Bobbi Stevenson McDermott May 22, 2016 publication
Yuma County farmers have always been known for their forward looking farming practices. They are quick to recognize the changing conditions they deal with including water, crop production practices, labor, food safety, homeland security, stresses of the desert environment and other challenges. In 2013 a group of eight growers from the Yuma and Salinas areas formed a council to advise the University of Arizona College of Agriculture and Life Sciences (CALS) on future trends and issues that will affect the industry. The U of A CALS dean is an ex-officio member of the council.
In 2014, Paul Brierley was hired as executive director. He has been very busy getting the Yuma Center of Excellence for Desert Agriculture (YECDA) up and running.
Ag faces many challenges as they work to meet the goal of producing 70 percent more food by 2050 to meet the needs of a rapidly growing population and a widespread expansion of the middle class. More food will need to be produced on less land with reduced water and other inputs. Plant diseases and plant pests are on the increase due to climate change and other factors. These limit productivity and profitability, making production agriculture less sustainable. The public, especially in affluent nations, clamors for healthy foods such as fresh produce with growing demand for organically produced products.
The Yuma Center is looking to apply advanced technology to become more productive and sustainable. Genetic improvements, both GMO and non-GMO, allow for crop yield, quality and nutritional increases and resistance to diseases and pests. Increased mechanization allows crops to be tended without today’s labor-intensive methods. This is extremely important as the labor pool for agriculture is shrinking rapidly.
GPS is commonly used in our farming practices but expanding the use of satellite positioning systems will add accuracy and economy to many planting, tillage, fertilizing, weeding and harvest operations. The addition of remote sensing drones can help growers spot insect, disease, weed or nutrient problems before they become serious.
Recent activities of the Center include partnering to host America’s Competitive Exchange, a contingent of 51 high level officials from 24 countries to showcase our innovative efforts here. May 20 to 22, 2016 the Center hosts an Ag Startup Weekend in Yuma. This events goal is to provide budding entrepreneurs a chance to learn about opportunities in Ag and team up to launch startups to address them. Some of the partners of the Yuma Center of Excellence for Desert Agriculture are Western Growers Center for Innovation and Technology; Western Growers Food Safety/Science and Technology Committee; Center for Produce Safety, and Forbes AgTech Summit.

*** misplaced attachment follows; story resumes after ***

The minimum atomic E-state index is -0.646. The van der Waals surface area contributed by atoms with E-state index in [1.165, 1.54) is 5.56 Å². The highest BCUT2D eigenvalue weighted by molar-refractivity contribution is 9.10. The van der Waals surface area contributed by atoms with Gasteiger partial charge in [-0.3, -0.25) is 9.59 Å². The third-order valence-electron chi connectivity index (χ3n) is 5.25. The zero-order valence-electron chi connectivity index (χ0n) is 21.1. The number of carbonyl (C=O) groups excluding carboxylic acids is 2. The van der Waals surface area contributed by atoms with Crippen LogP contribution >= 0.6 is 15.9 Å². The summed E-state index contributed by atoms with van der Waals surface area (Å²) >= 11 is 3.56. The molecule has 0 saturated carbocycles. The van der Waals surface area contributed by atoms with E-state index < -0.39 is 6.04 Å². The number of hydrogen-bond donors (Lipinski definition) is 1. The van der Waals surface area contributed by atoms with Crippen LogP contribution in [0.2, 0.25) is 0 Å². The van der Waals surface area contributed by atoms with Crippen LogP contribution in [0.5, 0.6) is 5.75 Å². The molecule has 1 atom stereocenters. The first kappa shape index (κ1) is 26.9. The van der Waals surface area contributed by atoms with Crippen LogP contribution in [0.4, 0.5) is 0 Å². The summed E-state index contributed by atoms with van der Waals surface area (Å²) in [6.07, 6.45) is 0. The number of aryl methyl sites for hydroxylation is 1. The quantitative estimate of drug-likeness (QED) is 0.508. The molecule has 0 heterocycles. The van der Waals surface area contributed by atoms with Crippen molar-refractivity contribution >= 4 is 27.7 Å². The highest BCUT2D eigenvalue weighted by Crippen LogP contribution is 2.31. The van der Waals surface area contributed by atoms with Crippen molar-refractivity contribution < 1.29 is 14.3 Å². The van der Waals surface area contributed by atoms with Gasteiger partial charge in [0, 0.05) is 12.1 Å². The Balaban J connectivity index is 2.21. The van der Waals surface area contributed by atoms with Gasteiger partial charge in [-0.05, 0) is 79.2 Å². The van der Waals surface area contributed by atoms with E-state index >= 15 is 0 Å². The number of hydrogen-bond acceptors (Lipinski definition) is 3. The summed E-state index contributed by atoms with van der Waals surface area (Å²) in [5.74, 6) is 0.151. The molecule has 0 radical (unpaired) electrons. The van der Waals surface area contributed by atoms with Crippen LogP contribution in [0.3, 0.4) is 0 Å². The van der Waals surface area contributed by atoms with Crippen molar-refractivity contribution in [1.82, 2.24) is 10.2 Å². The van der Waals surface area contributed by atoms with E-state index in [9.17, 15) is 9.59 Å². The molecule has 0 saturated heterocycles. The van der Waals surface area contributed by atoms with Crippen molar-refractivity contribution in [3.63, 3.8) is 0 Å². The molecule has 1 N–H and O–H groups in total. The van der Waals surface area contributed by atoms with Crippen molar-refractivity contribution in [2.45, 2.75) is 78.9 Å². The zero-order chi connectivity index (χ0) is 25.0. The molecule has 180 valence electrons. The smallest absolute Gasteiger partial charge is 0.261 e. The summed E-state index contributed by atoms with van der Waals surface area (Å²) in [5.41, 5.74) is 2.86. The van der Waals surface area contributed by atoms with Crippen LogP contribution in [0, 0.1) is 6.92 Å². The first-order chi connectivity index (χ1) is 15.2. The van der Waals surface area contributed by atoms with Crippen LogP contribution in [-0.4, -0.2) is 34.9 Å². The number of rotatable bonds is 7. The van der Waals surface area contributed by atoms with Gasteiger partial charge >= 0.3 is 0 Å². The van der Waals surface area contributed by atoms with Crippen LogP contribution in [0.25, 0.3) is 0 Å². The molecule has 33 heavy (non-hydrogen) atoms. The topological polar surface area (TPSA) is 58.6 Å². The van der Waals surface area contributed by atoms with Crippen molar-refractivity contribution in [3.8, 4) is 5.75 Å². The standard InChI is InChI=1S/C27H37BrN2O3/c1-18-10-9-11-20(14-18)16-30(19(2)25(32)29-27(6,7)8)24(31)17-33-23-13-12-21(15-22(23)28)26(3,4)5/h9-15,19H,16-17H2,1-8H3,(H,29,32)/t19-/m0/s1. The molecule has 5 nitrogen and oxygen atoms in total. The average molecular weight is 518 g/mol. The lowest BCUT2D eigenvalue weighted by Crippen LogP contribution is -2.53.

As Arizona’s Land Grant University, U of A provides teaching, research and extension (outreach). Yuma is the only location outside of Tucson to provide all three phases. The YECDA is a public-partnership funded by the Agricultural Industry and housed at the University.
Examples of the work being done include studies of Fusarium Wilt of Lettuce, a devastating soil-borne disease, to find resistant varieties, crop protection tools and management practices to fight the disease. Another project is to develop a bird deterrent system that will avoid the crop damage and food safety issues that flocks of birds create. University researchers and advanced technology companies are working to develop and high-tech to develop real-time pathogen detection; improved Ag mechanization and underground imaging methods.
The pioneering projects will lead to new technologies, management practices, data and tools that could result in licensing opportunities and creation of spin-off companies to bring technology solutions to agriculture. In the process, Yuma’s entrepreneurial businesses will be enhanced along with the high-tech Ag industry in Yuma, leading to economic growth for the County.